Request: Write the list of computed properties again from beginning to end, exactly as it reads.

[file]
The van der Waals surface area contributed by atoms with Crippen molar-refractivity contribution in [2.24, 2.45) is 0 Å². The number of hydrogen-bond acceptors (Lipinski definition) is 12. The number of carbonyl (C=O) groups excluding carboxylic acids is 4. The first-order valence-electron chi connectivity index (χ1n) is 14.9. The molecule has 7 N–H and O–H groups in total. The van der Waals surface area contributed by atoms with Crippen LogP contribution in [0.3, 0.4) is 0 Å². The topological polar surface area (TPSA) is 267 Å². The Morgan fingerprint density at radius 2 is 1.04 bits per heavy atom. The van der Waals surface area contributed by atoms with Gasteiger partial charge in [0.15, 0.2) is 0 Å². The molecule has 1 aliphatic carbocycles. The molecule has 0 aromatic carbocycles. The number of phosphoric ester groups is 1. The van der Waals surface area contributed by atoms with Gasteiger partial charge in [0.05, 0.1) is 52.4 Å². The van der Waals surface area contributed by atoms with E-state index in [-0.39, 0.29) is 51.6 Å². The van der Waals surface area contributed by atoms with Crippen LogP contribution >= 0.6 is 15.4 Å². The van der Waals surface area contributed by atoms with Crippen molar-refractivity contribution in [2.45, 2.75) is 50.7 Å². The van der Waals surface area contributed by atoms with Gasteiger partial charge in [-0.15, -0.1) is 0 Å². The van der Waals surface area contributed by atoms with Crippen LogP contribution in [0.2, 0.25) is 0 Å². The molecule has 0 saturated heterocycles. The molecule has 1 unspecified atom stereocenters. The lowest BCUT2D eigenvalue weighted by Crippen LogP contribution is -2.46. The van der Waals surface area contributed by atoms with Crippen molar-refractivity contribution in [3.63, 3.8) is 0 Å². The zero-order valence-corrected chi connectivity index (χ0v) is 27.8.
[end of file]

The van der Waals surface area contributed by atoms with Crippen molar-refractivity contribution in [2.24, 2.45) is 0 Å². The number of hydrogen-bond acceptors (Lipinski definition) is 12. The number of carbonyl (C=O) groups excluding carboxylic acids is 4. The first-order valence-electron chi connectivity index (χ1n) is 14.9. The molecule has 7 N–H and O–H groups in total. The van der Waals surface area contributed by atoms with Crippen LogP contribution in [0.3, 0.4) is 0 Å². The topological polar surface area (TPSA) is 267 Å². The Morgan fingerprint density at radius 2 is 1.04 bits per heavy atom. The van der Waals surface area contributed by atoms with Gasteiger partial charge in [0.15, 0.2) is 0 Å². The molecule has 1 aliphatic carbocycles. The molecule has 0 aromatic carbocycles. The number of phosphoric ester groups is 1. The van der Waals surface area contributed by atoms with Gasteiger partial charge in [0.05, 0.1) is 52.4 Å². The van der Waals surface area contributed by atoms with E-state index in [-0.39, 0.29) is 51.6 Å². The van der Waals surface area contributed by atoms with Crippen LogP contribution >= 0.6 is 15.4 Å². The van der Waals surface area contributed by atoms with Crippen molar-refractivity contribution in [2.45, 2.75) is 50.7 Å². The van der Waals surface area contributed by atoms with Gasteiger partial charge in [-0.15, -0.1) is 0 Å². The van der Waals surface area contributed by atoms with Crippen LogP contribution in [0.2, 0.25) is 0 Å². The molecule has 0 saturated heterocycles. The molecule has 1 unspecified atom stereocenters. The lowest BCUT2D eigenvalue weighted by Crippen LogP contribution is -2.46. The van der Waals surface area contributed by atoms with Crippen molar-refractivity contribution in [3.63, 3.8) is 0 Å². The zero-order valence-corrected chi connectivity index (χ0v) is 27.8.